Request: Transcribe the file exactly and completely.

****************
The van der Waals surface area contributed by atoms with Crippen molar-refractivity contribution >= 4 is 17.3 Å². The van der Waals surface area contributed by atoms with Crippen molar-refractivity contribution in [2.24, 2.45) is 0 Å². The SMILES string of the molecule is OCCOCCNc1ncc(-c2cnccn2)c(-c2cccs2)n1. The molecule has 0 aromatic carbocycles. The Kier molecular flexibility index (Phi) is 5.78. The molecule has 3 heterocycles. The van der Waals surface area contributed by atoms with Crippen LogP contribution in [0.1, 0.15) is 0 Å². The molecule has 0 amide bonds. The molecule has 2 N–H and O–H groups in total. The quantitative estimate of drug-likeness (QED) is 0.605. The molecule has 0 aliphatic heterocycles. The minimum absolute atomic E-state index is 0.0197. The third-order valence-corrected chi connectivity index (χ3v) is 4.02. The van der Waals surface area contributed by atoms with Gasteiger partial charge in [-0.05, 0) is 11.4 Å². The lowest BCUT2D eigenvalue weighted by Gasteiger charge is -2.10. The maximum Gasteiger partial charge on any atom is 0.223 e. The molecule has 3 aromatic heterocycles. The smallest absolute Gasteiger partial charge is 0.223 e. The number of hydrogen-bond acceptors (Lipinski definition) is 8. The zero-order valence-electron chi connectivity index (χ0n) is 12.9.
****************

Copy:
The van der Waals surface area contributed by atoms with Crippen molar-refractivity contribution >= 4 is 17.3 Å². The van der Waals surface area contributed by atoms with Crippen molar-refractivity contribution in [2.24, 2.45) is 0 Å². The SMILES string of the molecule is OCCOCCNc1ncc(-c2cnccn2)c(-c2cccs2)n1. The molecule has 0 aromatic carbocycles. The Kier molecular flexibility index (Phi) is 5.78. The molecule has 3 heterocycles. The van der Waals surface area contributed by atoms with Crippen LogP contribution in [0.1, 0.15) is 0 Å². The molecule has 0 amide bonds. The molecule has 2 N–H and O–H groups in total. The quantitative estimate of drug-likeness (QED) is 0.605. The molecule has 0 aliphatic heterocycles. The minimum absolute atomic E-state index is 0.0197. The third-order valence-corrected chi connectivity index (χ3v) is 4.02. The van der Waals surface area contributed by atoms with Gasteiger partial charge in [-0.05, 0) is 11.4 Å². The lowest BCUT2D eigenvalue weighted by Gasteiger charge is -2.10. The maximum Gasteiger partial charge on any atom is 0.223 e. The molecule has 3 aromatic heterocycles. The smallest absolute Gasteiger partial charge is 0.223 e. The number of hydrogen-bond acceptors (Lipinski definition) is 8. The zero-order valence-electron chi connectivity index (χ0n) is 12.9.